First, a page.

How to Make the Best of Work You Don't Enjoy
- Steve Williamson, VP Digital Marketing and Content Creation, eRep, Inc.
- Monday, March 30, 2020
Doing Things You Don't Enjoy
When I was a kid, I wanted to be a grown up. Now that I'm a grown up, I want to be a kid again. Why?
I didn't realize just how much of adulthood involved doing things I don't enjoy.
This "Task Aversion," as I like to call it, doesn't just involve my personal life — paying the mortgage, buying groceries, changing the oil in the car — I've experienced task aversion in my work-life as well.
There have been many times in my career when I had to do things that were outside of my comfort zone. Early on, I had a fear of public speaking. That is a very common aversion for most people. I overcame that, but I retain the discomfort of social gatherings where I have to make small talk with people I don't know. Attending networking meetings and mingling is a task that requires a fair bit of effort. I get through it, but I always feel drained afterward.
Some people I know thrive in situations like that. They relish the idea of meeting new people and do so with ease and natural skill. To me, they're freaks of nature. I envy that freakishness and wish I was more like them.
What makes me and them have completely different reactions to the same circumstance? Why does one person excel at engaging strangers while I struggle at it?
After taking the Core Values Index psychometric assessment, I now have definitive answers to questions like these.
The Answers Lie In Your Core Values Index Psychometric Profile
My inability to embrace and win at the sociability game is not from a lack of character or training or any other trait that is within my control. It is based on how I am emotionally hardwired.
The folks that can meet new people and strike up an engaging conversation and develop rapport — and enjoy doing it — are emotionally hardwired that way. It is what they naturally enjoy doing.
How are you hardwired? Take the CVI to find out.
In a perfect world, you would never have to do something you don't enjoy. That perfect world doesn't exist, so we are left with the reality that we sometimes have to do things we find tedious or boring. To get around that, we must look for information and tools and tips and techniques that help us get done what needs to get done, remembering all the while what Alistair Cooke said:
A professional is someone that can do their best work even when they don't feel like it.
Once you've taken the Core Values Index psychometric assessment and read your full report, you will have access to a very useful trick that enables you to make the best of work you don't enjoy.
In your perfect world, you will be doing things that align with your primary core value energy. If you are a Builder, you will enjoy taking charge and getting things done. If you are an Innovator, your bliss will be found solving challenging problems.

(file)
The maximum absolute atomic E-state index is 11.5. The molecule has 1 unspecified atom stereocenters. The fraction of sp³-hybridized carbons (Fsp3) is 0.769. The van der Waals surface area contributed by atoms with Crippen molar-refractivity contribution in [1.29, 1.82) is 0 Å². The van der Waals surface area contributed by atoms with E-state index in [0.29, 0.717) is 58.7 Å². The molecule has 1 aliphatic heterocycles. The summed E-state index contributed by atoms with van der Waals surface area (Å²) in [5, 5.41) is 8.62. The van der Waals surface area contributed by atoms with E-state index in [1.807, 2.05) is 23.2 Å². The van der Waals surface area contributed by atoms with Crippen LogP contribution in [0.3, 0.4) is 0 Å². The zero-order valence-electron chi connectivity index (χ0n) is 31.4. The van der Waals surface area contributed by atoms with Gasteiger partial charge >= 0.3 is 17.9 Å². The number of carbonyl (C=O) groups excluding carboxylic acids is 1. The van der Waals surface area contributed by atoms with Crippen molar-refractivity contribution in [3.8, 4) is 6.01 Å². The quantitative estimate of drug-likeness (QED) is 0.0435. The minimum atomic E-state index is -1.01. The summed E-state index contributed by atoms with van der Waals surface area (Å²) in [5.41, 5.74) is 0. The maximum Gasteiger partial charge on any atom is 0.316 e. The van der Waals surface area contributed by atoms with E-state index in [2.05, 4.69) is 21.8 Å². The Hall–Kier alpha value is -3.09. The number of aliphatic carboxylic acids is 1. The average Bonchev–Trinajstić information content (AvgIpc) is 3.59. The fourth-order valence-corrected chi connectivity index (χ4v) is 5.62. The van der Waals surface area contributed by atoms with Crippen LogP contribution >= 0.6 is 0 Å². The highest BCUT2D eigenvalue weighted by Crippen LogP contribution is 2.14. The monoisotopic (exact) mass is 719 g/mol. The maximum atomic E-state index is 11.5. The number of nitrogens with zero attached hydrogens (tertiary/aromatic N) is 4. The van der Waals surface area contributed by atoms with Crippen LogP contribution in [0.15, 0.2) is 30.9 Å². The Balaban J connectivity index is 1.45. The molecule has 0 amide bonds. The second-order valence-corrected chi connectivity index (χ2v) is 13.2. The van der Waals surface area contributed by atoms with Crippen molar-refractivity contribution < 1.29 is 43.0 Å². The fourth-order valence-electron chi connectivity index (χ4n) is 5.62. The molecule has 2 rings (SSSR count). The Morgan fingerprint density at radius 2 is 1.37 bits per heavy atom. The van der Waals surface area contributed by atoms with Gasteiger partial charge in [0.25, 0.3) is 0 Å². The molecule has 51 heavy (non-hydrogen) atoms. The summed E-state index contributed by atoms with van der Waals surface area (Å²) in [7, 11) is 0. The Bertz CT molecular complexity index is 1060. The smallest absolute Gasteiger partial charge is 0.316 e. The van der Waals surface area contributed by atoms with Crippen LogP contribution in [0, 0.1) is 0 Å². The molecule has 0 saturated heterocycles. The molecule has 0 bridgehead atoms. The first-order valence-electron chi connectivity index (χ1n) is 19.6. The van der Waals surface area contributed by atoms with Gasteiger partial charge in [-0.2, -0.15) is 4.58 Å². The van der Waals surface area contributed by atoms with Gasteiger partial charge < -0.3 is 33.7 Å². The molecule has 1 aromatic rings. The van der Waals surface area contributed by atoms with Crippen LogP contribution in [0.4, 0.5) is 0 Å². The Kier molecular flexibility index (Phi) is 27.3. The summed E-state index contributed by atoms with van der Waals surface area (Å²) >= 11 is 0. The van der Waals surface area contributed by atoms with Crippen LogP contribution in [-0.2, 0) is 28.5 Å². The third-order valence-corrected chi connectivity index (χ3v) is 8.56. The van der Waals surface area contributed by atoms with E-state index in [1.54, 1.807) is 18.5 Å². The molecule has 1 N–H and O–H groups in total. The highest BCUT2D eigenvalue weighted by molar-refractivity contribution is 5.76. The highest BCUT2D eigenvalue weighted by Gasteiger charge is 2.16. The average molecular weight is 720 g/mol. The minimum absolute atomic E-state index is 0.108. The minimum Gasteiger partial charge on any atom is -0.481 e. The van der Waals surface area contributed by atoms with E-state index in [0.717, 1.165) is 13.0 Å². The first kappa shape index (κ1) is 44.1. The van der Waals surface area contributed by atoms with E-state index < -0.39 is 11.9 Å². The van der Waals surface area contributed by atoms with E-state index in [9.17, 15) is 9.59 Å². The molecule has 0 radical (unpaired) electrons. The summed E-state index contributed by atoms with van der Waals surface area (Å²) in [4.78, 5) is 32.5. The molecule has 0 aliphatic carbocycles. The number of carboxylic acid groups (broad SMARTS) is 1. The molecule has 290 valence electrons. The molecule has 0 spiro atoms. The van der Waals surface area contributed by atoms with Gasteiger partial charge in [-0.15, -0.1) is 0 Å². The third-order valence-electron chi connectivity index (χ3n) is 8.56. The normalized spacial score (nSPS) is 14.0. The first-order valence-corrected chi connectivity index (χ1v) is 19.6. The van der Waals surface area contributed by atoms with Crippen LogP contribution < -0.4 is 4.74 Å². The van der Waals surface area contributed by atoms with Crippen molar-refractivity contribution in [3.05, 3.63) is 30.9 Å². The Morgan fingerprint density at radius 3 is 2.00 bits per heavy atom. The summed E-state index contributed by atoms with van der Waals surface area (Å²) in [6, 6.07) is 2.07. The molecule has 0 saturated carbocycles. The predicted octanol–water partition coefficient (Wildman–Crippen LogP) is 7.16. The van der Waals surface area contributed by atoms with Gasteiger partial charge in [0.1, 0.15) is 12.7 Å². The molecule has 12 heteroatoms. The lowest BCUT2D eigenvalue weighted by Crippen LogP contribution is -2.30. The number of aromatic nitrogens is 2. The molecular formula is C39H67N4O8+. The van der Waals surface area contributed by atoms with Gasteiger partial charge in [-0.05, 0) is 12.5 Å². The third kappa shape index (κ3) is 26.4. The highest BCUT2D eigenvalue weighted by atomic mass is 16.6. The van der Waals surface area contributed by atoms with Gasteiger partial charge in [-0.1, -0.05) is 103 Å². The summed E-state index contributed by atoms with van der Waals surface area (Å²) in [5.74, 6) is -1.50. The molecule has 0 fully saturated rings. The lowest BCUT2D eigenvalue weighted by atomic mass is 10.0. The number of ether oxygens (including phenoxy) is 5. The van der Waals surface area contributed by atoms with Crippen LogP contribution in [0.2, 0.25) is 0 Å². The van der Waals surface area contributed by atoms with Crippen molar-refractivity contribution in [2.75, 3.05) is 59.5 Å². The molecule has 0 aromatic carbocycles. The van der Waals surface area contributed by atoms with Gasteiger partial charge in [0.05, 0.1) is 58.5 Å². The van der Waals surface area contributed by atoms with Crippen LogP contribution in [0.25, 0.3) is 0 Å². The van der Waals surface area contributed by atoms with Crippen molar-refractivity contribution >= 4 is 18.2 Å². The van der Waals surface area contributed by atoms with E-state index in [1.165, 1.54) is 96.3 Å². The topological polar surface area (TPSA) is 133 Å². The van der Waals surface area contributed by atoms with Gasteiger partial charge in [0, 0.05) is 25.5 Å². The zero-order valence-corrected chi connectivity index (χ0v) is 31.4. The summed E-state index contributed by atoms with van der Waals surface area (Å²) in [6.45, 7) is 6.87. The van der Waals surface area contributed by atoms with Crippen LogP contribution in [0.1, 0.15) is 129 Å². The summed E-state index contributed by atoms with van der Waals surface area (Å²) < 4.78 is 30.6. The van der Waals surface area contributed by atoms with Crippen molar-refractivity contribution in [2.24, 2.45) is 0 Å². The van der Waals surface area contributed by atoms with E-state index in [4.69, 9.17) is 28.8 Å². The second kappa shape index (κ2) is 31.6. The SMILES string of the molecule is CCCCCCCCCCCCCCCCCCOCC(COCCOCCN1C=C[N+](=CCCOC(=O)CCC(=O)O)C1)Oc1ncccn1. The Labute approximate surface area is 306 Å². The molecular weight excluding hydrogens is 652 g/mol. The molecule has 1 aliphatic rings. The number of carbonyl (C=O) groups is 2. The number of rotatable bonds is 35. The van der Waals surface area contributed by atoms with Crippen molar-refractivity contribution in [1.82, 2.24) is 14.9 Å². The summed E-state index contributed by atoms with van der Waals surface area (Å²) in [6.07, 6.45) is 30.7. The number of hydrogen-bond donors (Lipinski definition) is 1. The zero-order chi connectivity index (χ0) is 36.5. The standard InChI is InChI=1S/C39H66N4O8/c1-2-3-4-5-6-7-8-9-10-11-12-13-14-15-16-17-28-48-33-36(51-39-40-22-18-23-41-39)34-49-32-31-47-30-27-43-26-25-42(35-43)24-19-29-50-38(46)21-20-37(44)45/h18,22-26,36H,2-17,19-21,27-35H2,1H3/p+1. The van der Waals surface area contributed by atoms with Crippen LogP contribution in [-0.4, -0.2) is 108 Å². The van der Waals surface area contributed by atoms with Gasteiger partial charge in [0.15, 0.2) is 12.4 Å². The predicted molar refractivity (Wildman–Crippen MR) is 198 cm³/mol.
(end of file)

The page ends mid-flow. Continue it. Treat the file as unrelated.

In this imperfect world we live in, however, we sometimes find ourselves having to engage in tasks that utilize our minor, or lowest, core value energy. Your minor core value energy defines what constitutes your personal hell of drudgery and tedium.
You can get through tedious and boring tasks and produce solid results if you know this one simple trick:
It sounds simple and it is — if you know your Core Values Index psychometric profile. Here are some examples.
Let's say your profile is Innovator/Banker/Merchant/Builder. This means Innovator is your primary core value energy and Builder is your minor (lowest) energy.
You are tasked with leading a team project with a tight deadline.
This requires a healthy dose of Builder energy, that powerful leadership style that thrives on getting things done. But that's not you, it's not how you are hardwired. That kind of energy is the least available to you within your psychometric profile.
Here's the trick to get the job done:
Find a way to feed your Innovator's spirit. Look at the situation like a challenging problem that needs to be solved. Develop an algorithm that enables everyone on the team to optimize their effort toward the common goal. Plan an efficient timetable that will revolutionize and streamline the project plan.
Engage the effort from your primary core value energy's perspective and you will get through it successfully.
If your primary core value energy is Banker, find a way to perform the task in a methodical way. Make a detailed list based on thorough research and data. Find an established algorithm or recipe and follow it precisely.
If your primary core value energy is Merchant, engage and motivate others to help, with everyone pulling together toward the common goal.
Frame your challenge through the lens of your primary core value energy and you will be able to do your best work even when you don't feel like it.
Go to eRep.com/core-values-index/ to learn more about the CVI or to take the Core Values Index assessment.
Innovator/Banker - VP Digital Marketing and Content Creation, eRep, Inc.
Steve has a career in project management, software development and technical team leadership spanning three decades. He is the author of a series of fantasy novels called The Taesian Chronicles (ruckerworks.com), and when he isn't writing, he enjoys cycling, old-school table-top role-playing games, and buzzing around the virtual skies in his home-built flight simulator.
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